Restaurant 18 has been a mainstay of Ottawa’s fine dining scene since 2001. After a company shake-up last fall, Kirk Morrison was installed as the restaurant’s Chef de cuisine. Drawn to cooking at a young age, the 30-year-old chef fondly recalls his initial toe in the water as a budding young chef, cooking alongside his dad. Now at the helm of one of the top restaurants in the city, Morrison showcases menus that display an impressive set of skills he’s been developing since he interned under superstar Chef Lynn Crawford at the Four Seasons. I caught up with Chef Morrison to discuss his culinary roots, his experience feeding hungry Olympians, his earnest stint as a butcher, and the evolution of his recent menu.
Do you come from a family of foodies?
My dad was actually a doctor, but he was an amazing home cook and that’s where I picked it up. He always had me on the counter when I was a kid. You know — making breakfast for the family in the morning or helping with dinner parties on the weekend, even watching the Urban Peasant on TV together — that kind of stuff. That’s what I grew up with. That was one of the reasons I gravitated towards professional cooking because, through my dad, I acquired a respect and passion for food at a very young age. My mom still doesn’t cook. Can’t boil an egg to save her life.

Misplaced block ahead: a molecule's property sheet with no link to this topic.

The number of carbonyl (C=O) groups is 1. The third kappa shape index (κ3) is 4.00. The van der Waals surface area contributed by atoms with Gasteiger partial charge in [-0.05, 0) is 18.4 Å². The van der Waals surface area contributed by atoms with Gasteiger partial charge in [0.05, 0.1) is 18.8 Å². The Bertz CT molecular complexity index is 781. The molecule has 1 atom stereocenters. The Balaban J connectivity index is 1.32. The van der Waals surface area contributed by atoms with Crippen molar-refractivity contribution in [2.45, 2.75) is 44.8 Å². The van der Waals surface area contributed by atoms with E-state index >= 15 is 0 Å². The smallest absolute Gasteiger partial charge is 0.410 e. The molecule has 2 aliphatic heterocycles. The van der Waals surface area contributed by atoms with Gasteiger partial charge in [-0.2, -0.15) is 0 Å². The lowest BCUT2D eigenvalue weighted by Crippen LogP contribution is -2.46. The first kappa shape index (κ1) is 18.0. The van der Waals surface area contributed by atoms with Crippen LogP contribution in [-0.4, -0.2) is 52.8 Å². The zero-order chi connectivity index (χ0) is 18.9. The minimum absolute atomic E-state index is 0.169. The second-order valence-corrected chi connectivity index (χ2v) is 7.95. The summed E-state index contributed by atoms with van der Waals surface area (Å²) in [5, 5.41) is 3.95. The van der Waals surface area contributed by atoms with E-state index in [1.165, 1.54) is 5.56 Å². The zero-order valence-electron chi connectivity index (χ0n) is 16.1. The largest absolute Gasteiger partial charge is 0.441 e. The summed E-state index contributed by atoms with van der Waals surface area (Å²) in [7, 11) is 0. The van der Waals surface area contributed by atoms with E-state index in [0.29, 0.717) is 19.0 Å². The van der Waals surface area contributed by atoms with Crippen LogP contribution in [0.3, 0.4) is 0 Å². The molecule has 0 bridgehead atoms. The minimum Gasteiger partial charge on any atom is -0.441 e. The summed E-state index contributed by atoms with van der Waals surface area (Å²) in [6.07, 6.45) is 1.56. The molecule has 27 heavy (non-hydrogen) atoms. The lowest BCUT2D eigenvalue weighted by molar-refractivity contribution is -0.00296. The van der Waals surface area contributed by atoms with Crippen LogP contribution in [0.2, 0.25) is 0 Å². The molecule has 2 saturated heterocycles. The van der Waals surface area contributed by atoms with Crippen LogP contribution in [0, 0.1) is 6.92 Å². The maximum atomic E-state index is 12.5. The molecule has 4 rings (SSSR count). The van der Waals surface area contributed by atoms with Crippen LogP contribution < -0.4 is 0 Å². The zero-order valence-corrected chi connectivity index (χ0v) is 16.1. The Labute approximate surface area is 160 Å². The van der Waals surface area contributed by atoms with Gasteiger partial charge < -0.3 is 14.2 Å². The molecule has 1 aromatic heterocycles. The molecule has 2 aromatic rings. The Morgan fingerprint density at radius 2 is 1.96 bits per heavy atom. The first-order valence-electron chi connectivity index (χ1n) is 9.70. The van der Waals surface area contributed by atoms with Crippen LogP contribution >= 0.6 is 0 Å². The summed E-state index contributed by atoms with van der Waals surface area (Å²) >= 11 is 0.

Sometimes it’s just not in ya.
She [mom] never had to. My dad would always do the cooking. At the end of the day, that’s where I got my kick-in-the-pants to go and become a chef. I remember when I finished high school, my dad and I were talking and looking at possible universities, and I just wasn’t keen on anything. I didn’t want to go to university. It just didn’t look fun and none of the subjects interested me. I had been working in a few kitchens, but nothing on a professional level at that point. When my dad said, “Why don’t you go to cooking school?” I just never had thought about it as a career option. “Why don’t you learn to be a chef,” he said. And, from the time he said that, to the time that I applied and got accepted to George Brown, it was probably three months. It was incredibly quick. It was the year of the double cohorts when all these kids in grade 12 and 13 were applying to colleges and universities at the same time. There was so much competition. And, the fact that I got into one of the top culinary schools in the country was so incredibly surprising to me. It was a crazy experience and a bit of a whirlwind from that point. All I remember is that conversation, and then all of a sudden I was walking into my first day at chef school. Looking back on it, it was the first day of the rest of my cooking life, so to speak.